Acetone is an active ingredient in many nail polish removers. These products often have moisturizing elements to counteract the drying quality of acetone. You can also purchase pure acetone at a hardware store or home improvement center. 

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Turpentine

Turpentine has a harsh, pungent aroma. Inhaling turpentine fumes should be avoided, as it can cause dizziness or nausea. It can irritate the skin or cause an allergic reaction, but is less toxic than petroleum-based products. 

Paint thinner cans and wood stain products

Mineral Spirits or Paint Thinner

Both mineral spirits and paint thinner are petroleum products and are known to irritate the skin. While either substance will effectively remove wood stain from your skin, they should only be used as a last resort, if nothing else works.

How To Avoid Getting Wood Stain On Skin

If you’re reading this article, your skin is likely already stained. The next time you work with wood stain, follow these tips to avoid getting wood stain on your skin. 

  • Wear gloves. Latex or vinyl gloves should be fine for most stain applications. Pull on a pair before you even open the can of stain, and keep them on throughout the project. Change your hand protection when they start to look messy. While the stain shouldn’t penetrate an intact latex or vinyl glove, you can transfer stain to other surfaces by mistake. 
  • Check your gloves regularly. A splinter or snag in the wood can cause a small perforation in the glove, allowing stain to seep underneath the protective surface. While you’re absorbed in a project, it’s surprisingly easy to miss the perforation and stain that slowly seeps in. Give your gloves a once-over each time you set down your brush or roller
  • Tie back hair. When loose tendrils of hair fall in your face while you’re staining, pushing them back or tucking them behind your ear is practically a reflex. If your hands are covered with stain, you’ll probably realize your mistake a moment too late. Securing hair in an elastic band or clip keeps it out of your eyes, and avoids the need to adjust with hands that may be coated in stain.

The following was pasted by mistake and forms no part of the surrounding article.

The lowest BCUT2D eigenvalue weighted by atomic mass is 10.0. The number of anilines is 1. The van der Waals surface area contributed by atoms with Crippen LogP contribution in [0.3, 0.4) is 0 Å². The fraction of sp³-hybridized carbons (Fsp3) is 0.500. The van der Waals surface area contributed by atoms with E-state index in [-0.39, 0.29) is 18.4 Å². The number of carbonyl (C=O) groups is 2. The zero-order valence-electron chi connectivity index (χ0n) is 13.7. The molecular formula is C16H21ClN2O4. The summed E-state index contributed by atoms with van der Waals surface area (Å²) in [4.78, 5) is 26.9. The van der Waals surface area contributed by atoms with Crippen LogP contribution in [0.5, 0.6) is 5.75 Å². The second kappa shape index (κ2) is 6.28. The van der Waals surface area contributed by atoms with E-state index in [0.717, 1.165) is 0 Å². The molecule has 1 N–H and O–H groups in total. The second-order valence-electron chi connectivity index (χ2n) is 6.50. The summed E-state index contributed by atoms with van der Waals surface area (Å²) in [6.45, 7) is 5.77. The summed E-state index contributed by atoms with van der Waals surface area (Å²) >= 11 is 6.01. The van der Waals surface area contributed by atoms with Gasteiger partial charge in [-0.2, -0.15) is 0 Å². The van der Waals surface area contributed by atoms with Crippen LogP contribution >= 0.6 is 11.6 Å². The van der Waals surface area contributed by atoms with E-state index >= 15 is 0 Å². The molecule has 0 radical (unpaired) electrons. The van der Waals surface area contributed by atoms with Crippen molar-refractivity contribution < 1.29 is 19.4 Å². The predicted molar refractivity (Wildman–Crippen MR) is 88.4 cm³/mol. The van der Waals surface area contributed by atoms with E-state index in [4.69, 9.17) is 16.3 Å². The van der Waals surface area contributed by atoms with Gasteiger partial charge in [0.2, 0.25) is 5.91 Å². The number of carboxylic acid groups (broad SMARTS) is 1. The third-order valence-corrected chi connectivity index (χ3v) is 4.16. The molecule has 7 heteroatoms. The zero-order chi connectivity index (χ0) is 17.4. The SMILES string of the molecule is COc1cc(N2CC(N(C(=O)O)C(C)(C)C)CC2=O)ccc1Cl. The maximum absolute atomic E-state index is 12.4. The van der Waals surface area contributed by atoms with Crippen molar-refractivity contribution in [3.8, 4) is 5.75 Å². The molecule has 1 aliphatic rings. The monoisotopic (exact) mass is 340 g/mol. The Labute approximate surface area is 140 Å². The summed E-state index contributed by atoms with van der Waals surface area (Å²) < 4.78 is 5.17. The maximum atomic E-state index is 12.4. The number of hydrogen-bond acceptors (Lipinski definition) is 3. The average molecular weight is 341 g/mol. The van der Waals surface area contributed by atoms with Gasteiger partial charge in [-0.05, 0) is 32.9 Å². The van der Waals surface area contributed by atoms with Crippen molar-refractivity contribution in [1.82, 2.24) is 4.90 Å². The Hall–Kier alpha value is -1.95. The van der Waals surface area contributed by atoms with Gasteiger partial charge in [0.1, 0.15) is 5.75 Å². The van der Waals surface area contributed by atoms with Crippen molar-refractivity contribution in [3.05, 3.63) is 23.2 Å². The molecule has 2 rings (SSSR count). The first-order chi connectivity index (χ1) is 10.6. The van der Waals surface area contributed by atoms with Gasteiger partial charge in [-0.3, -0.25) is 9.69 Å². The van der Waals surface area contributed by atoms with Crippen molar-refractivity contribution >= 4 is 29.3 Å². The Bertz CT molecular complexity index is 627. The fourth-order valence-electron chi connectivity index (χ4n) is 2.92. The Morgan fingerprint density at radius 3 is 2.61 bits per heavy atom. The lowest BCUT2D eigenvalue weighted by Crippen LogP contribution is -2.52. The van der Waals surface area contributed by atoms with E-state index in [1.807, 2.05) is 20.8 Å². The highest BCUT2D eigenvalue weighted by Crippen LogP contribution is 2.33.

• Wipe off stain while it’s wet. No matter how careful you are, it’s likely you’ll get a splash or drop of stain somewhere on your skin. Wiping it up immediately using a clean rag won’t completely remove the stain. However, the less material the solvent has to dissolve during clean-up, the less time it will take to remove wood stain from your skin. 

Conclusion

Use soap, water, and/or white vinegar to get water-based stain off skin. Use oil to loosen oil-based stains, then dissolve with an appropriate solvent. Follow the tips in this article to avoid staining your skin while working on wood stain projects.

Ellenkate grew up on job sites run by her family’s construction company. She earned her theater degree from The Hartt School, a prestigious performing arts conservatory in Connecticut. Her design and DIY work from her Chicago loft was featured in the Chicago Reader and on Apartment Therapy.